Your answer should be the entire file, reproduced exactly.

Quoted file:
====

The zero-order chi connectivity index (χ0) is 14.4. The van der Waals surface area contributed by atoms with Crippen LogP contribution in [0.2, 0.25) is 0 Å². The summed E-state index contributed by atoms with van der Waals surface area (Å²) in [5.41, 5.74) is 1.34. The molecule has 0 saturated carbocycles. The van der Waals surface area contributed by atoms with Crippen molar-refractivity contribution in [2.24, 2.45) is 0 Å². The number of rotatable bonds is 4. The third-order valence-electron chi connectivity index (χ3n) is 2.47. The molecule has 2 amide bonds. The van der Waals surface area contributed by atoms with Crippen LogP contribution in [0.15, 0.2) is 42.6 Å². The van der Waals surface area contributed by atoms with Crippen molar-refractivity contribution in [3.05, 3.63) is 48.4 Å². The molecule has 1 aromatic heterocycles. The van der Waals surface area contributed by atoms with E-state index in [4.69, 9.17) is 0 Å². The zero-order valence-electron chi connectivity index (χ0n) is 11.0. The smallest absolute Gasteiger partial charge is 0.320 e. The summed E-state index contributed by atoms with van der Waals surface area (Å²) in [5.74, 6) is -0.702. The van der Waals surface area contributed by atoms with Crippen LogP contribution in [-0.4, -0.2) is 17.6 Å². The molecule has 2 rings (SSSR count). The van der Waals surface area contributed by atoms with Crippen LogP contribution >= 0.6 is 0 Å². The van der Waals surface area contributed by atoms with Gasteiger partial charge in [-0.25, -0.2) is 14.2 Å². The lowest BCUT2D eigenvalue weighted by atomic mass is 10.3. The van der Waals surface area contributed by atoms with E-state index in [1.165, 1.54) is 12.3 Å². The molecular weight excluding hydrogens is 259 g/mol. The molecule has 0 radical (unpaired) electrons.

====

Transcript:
The zero-order chi connectivity index (χ0) is 14.4. The van der Waals surface area contributed by atoms with Crippen LogP contribution in [0.2, 0.25) is 0 Å². The summed E-state index contributed by atoms with van der Waals surface area (Å²) in [5.41, 5.74) is 1.34. The molecule has 0 saturated carbocycles. The van der Waals surface area contributed by atoms with Crippen molar-refractivity contribution in [2.24, 2.45) is 0 Å². The number of rotatable bonds is 4. The third-order valence-electron chi connectivity index (χ3n) is 2.47. The molecule has 2 amide bonds. The van der Waals surface area contributed by atoms with Crippen LogP contribution in [0.15, 0.2) is 42.6 Å². The van der Waals surface area contributed by atoms with Crippen molar-refractivity contribution in [3.05, 3.63) is 48.4 Å². The molecule has 1 aromatic heterocycles. The van der Waals surface area contributed by atoms with E-state index in [4.69, 9.17) is 0 Å². The zero-order valence-electron chi connectivity index (χ0n) is 11.0. The smallest absolute Gasteiger partial charge is 0.320 e. The summed E-state index contributed by atoms with van der Waals surface area (Å²) in [5.74, 6) is -0.702. The van der Waals surface area contributed by atoms with Crippen LogP contribution in [-0.4, -0.2) is 17.6 Å². The molecule has 2 rings (SSSR count). The van der Waals surface area contributed by atoms with Crippen LogP contribution >= 0.6 is 0 Å². The van der Waals surface area contributed by atoms with Gasteiger partial charge in [-0.25, -0.2) is 14.2 Å². The lowest BCUT2D eigenvalue weighted by atomic mass is 10.3. The van der Waals surface area contributed by atoms with E-state index in [1.165, 1.54) is 12.3 Å². The molecular weight excluding hydrogens is 259 g/mol. The molecule has 0 radical (unpaired) electrons.